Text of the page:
Keeping the wildlife in Amboseli
Amboseli National Park is one of the most famous wildlife parks in the world. Unfortunately, the park and surrounding areas are severely effected by extreme droughts of several years.
Until now we have succesfully re-greened 1,250 hectares of grass- and woodland in and around Amboseli National Park, together with our local implementation partner the Amboseli Ecosystem Trust (AET) and Maasai communities.
We use a combination of ancient and new techniques focusing on grazing management and rain water harvesting. The traditional Maasai Olopololi plots have enabled badly degraded lands to recover from extensive grazing and temporary elephant exclosures allow deforested areas to become woodland again, at a surprisingly fast rate!
Justdiggit strongly feels that the key to success of our projects is mobilization and ownership by local communities. That’s why we are proud to see that our projects have inspired neighboring Maasai groups to follow the good examples on their own initiative. This resulted in multiple new Olopololi plots already! Another important result is knowledge sharing between this project and the projects in Kuku, Kenya. With little help, the Maasai community took further initiative, combining a new Olopololi plot with rainwater bunds to speed up the process of vegetation recovery!
- Woodland exclosures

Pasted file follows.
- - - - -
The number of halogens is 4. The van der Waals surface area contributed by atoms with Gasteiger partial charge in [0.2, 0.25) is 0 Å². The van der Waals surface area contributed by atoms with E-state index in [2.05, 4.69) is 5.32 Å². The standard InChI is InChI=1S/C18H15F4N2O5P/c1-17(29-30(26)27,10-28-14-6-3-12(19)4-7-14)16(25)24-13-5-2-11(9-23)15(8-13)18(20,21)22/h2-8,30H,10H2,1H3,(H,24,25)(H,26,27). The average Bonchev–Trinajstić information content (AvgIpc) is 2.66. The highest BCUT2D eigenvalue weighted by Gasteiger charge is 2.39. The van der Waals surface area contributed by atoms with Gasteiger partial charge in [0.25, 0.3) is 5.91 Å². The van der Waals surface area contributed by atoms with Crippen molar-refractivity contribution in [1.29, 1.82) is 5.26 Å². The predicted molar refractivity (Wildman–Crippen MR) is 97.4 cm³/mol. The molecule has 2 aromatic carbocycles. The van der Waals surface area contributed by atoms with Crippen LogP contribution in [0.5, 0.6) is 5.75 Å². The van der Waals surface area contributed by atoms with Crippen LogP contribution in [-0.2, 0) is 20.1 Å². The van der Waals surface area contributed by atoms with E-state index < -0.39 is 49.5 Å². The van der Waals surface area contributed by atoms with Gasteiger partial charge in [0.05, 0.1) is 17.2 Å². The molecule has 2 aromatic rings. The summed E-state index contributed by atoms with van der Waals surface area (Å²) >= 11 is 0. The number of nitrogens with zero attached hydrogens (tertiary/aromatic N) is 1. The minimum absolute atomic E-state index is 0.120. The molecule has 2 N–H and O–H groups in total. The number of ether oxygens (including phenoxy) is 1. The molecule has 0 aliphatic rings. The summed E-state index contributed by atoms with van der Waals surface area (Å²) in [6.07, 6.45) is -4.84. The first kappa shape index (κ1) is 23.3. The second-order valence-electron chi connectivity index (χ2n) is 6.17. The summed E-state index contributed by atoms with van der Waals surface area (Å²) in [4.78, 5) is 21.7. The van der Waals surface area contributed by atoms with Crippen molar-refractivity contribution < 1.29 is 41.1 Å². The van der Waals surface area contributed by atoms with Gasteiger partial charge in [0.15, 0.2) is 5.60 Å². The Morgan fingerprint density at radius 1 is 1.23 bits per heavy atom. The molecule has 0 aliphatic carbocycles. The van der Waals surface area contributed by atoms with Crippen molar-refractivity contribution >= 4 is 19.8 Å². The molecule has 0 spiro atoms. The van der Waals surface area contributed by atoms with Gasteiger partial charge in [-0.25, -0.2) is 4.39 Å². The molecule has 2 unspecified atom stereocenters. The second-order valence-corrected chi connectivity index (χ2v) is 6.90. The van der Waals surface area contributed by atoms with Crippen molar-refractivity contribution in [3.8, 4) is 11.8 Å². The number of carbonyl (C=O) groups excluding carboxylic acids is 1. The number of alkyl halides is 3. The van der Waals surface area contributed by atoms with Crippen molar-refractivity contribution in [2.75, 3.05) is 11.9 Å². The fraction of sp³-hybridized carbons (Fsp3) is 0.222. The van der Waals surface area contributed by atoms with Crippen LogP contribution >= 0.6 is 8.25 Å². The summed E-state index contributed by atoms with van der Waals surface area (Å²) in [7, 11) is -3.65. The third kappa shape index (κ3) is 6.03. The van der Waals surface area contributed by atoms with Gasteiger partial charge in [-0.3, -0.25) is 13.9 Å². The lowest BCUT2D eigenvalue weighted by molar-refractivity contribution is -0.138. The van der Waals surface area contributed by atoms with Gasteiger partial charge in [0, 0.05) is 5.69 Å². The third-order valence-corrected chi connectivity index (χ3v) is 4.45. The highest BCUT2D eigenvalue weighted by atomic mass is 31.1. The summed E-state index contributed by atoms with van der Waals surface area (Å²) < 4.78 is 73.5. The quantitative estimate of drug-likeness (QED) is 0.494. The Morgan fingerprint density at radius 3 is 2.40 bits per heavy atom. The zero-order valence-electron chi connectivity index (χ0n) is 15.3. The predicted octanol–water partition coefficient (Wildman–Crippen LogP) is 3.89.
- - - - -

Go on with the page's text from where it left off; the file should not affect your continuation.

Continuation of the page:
- Olopololi grass plots
- Olopololi with bunds
We’ve developed various temporary woodland exclosures to protect deforested areas from elephants. This methodology is a proven success by Dr. David Western. It enables fast recovery of previously almost barren areas into woodland. This is of major importance to the local climate and biodiversity in the park, since it cools down the area and provides shade, food and cover for birds, insects and animals.
Olopololi grass plots
Olopololi plots are a traditional Maasai grazing management technique which became out of practice. We re-introduced this system of dry season grazing grounds and combined it with grass seed banks. This enables Maasai women to generate income from the plots by harvesting seeds and grass to produce fodder. The plots have been a great success and a source of inspiration. Other local communities have re-adopted the method and created more Olopololis on their own initiative!
Grazing management committees were appointed by the community to prevent further overgrazing.
Olopololi with bunds
An important result of the Justdiggit projects in Kenya is the adaptation of our techniques, because we believe this is the way forward in upscaling from single project sites to a complete Hydrologic Corridor.
We are thus very proud of the knowledge sharing happening with the project in Kuku. The communities took initiative to share the positive experiences and to adopt the techniques within their own new project. With little help of Justdiggit, this resulted in a new Olopololi plot combined with the Kuku rainwater bunds, to speed up the process of vegetation recovery within the plot! Check also the photo slider below with before and after photos of the combination plot.